CRS is disabling and is associated with high direct and indirect costs, yet little is known about the epidemiology, etiologic heterogeneity, and individual and societal burden. There is a substantial gap in understanding how to frame research needs for CRS and improve patient outcomes. This project will complete a large-scale epidemiologic study of CRS by leveraging the unique data and population assets of the Geisinger Clinic, including a primary care population of 400,000 patients in over 30 counties in Pennsylvania. We will combine longitudinal self-reported and electronic health record data with new clinical and research measurements to address gaps in understanding. While relatively little is known about the natural history of CRS, it is clear that: many patients in the general population have nasal and sinus symptoms;some of these patients are diagnosed with allergic rhinitis or episodes of ARS (symptoms for 7d to 4wk, to eliminate patients with the common cold);some of these patients progress to CRS with symptoms present for at least 12 weeks;many patients with CRS have episodes of exacerbations, with a prominent worsening of symptoms over the baseline;many patients, especially those seen in tertiary centers, have recalcitrant CRS;and the natural history must include some therapeutic and probably spontaneous remissions. The incidence, prevalence, transition rates, and risk factors for each ofthe steps in the framework are not well known. Since relatively little research exists in population-based samples, it is likely that most studies have focused on patients who have failed therapy, the recalcitrant group. In the proposed research, we will estimate CRS prevalence, incidence, and remission using clinically validated criteria for general population samples that represent the full spectrum of CRS;describe patterns of CRS exacerbation and remission and the factors that explain variability;determine how CRS with and without nasal polyps cases differ from each other;evaluate a variety of community environmental risk factors for CRS using existing geospatial data on key environmental conditions;and estimate the direct and indirect costs of CRS.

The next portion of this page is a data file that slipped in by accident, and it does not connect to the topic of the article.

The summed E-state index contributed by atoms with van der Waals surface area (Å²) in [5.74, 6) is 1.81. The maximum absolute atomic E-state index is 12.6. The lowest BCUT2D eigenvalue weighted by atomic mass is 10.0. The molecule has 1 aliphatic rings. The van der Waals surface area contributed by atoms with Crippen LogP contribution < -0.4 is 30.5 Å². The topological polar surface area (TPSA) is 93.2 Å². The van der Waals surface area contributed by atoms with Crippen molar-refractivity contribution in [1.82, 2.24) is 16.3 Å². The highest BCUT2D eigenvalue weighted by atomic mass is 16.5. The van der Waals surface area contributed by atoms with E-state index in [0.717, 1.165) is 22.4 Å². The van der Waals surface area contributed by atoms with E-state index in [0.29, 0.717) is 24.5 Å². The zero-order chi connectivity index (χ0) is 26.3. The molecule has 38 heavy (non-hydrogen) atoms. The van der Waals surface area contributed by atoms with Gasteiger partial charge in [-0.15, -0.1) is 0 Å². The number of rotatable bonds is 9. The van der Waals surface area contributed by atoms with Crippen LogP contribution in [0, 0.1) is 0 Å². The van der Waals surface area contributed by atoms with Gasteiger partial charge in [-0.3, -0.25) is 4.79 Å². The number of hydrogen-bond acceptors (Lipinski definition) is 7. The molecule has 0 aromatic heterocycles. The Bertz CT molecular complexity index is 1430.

Public Health Relevance

Chronic rhinosinusitis is a common condition that can cause severe symptoms in patients. It involves inflammation ofthe paranasal sinuses that results in facial pain/pressure, nasal and sinus drainage, smell loss, and nasal obstruction. Little is known however about how many people have the condition, who gets it, why they get it, and the best ways to treat it. The proposed research will address many of these issues.

National Institute of Health (NIH)
Research Program--Cooperative Agreements (U19)
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Special Emphasis Panel (ZAI1)
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Northwestern University at Chicago
United States
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